Over the winter, we woke one morning to find that our faucets would produce only the tiniest trickle of water. My wife and I began rushing around in a panic, yelling across the house at each other as we turned on each one, hoping for more than a dribble. No luck. Our town listserv had been busy with stories of frozen pipes for days, and we finally stopped and looked at each other in resignation.
We called some plumbers, who said what we were dealing with didn't sound like frozen pipes. Great! we thought. Frozen pipes had been our biggest concern - in fact, we'd been leaving the faucets slightly dripping on the coldest nights just to be sure. So what else could it be, we wondered. And that's when we heard the truly terrifying words.
Shut off your valves. It might be that your well's run dry.
I was afraid to ask what we would do if that turned out to be the case.
We'd either dig down deeper or dig you another well.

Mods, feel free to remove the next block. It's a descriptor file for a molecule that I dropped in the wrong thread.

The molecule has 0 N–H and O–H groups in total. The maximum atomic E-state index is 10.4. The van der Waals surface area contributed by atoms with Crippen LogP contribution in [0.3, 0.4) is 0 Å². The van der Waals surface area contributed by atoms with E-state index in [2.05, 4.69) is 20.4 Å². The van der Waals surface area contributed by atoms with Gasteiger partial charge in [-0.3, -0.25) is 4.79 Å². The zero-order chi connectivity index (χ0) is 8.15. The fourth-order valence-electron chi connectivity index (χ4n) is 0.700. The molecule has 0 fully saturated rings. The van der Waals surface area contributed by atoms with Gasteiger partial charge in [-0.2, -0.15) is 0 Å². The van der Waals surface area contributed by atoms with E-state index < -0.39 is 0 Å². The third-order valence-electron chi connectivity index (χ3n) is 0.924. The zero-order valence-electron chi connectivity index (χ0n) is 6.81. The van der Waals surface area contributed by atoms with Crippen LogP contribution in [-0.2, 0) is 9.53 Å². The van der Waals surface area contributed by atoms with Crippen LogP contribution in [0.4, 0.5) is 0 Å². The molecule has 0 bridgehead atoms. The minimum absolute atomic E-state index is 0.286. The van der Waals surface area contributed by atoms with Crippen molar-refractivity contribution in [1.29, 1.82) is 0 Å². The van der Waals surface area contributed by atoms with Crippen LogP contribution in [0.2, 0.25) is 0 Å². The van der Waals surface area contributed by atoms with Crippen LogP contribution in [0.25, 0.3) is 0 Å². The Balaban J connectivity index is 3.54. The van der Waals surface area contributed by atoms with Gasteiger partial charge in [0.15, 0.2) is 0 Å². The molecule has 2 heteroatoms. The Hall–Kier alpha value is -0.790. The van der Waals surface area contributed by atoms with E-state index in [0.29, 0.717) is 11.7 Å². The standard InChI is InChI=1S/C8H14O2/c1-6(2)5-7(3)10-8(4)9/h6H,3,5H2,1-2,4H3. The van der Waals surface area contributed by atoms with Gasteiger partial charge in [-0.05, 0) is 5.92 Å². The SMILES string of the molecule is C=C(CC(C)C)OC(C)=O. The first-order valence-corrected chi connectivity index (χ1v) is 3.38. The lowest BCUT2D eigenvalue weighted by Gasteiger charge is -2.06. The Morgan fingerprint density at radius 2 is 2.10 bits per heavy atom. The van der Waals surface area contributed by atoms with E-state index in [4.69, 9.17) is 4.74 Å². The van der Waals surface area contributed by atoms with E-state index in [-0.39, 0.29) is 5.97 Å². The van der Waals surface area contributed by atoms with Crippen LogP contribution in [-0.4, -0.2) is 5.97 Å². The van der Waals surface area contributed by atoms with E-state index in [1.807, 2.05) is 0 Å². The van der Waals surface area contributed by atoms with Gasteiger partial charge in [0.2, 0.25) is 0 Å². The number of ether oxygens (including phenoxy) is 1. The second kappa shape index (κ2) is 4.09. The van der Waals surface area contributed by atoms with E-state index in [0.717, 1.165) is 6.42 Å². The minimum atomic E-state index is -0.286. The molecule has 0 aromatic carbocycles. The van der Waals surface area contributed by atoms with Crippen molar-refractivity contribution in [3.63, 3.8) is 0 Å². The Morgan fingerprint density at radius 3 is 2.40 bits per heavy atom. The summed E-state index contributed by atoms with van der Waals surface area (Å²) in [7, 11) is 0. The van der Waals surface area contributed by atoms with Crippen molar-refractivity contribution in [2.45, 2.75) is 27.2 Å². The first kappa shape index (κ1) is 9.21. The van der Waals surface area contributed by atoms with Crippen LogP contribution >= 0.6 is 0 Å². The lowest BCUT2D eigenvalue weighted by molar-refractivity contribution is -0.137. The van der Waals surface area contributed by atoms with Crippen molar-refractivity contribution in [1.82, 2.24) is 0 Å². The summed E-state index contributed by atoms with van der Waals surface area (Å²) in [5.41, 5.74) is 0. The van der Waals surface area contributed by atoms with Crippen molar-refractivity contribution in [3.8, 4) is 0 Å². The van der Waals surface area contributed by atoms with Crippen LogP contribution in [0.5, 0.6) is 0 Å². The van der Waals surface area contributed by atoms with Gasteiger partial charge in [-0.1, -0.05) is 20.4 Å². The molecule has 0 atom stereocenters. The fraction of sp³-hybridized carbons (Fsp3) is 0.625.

I sat at the dining room table, foot tapping, fingers jumping on my keys, pretending to work while the man from the well company knelt outside in the snow to test the level of the well. I hopped up and walked to the front door when I heard him step onto the porch. I looked at him, eyebrows raised in a question.
Well, you've got water.
I let out my breath and then asked what happened. Why did we lose water if our pipes hadn't frozen and our well hadn't run dry?
He explained that wells can run temporarily dry. Basically, the use of the water outpaces the flow of groundwater into the well. It can happen in really dry seasons or really cold ones when the frost reaches deep into the ground. Or it can happen when there's a leak, even a tiny one. He checked our faucets and our toilets and tightened some things up. Those little drips could add up to a lot of water over time, he said.
* * *
Today my well is dry. Perhaps it's temporary, and I just need to find the leak. Shut off the valve, tighten a few things, and wait for the inspiration to fill me back up.
Or maybe it's truly spent. Empty. No more. And then what?
Dig down deeper.
Or dig another well.
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